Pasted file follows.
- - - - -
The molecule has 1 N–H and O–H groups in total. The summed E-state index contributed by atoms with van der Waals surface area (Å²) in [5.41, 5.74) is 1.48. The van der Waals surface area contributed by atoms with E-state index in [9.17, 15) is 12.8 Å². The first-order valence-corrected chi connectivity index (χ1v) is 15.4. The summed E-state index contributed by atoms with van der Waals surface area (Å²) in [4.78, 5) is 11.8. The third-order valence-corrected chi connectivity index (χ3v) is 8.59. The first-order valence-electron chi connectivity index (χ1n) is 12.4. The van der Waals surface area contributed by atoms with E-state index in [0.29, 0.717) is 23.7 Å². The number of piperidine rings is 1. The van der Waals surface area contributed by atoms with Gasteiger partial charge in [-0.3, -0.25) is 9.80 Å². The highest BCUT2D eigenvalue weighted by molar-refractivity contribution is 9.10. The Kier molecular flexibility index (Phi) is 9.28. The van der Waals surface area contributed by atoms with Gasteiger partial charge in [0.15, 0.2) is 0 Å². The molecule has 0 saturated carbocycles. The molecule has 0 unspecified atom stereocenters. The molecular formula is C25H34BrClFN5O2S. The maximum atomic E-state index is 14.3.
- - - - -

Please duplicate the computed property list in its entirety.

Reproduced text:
The molecule has 1 N–H and O–H groups in total. The summed E-state index contributed by atoms with van der Waals surface area (Å²) in [5.41, 5.74) is 1.48. The van der Waals surface area contributed by atoms with E-state index in [9.17, 15) is 12.8 Å². The first-order valence-corrected chi connectivity index (χ1v) is 15.4. The summed E-state index contributed by atoms with van der Waals surface area (Å²) in [4.78, 5) is 11.8. The third-order valence-corrected chi connectivity index (χ3v) is 8.59. The first-order valence-electron chi connectivity index (χ1n) is 12.4. The van der Waals surface area contributed by atoms with E-state index in [0.29, 0.717) is 23.7 Å². The number of piperidine rings is 1. The van der Waals surface area contributed by atoms with Gasteiger partial charge in [-0.3, -0.25) is 9.80 Å². The highest BCUT2D eigenvalue weighted by molar-refractivity contribution is 9.10. The Kier molecular flexibility index (Phi) is 9.28. The van der Waals surface area contributed by atoms with Gasteiger partial charge in [0.15, 0.2) is 0 Å². The molecule has 0 saturated carbocycles. The molecule has 0 unspecified atom stereocenters. The molecular formula is C25H34BrClFN5O2S. The maximum atomic E-state index is 14.3.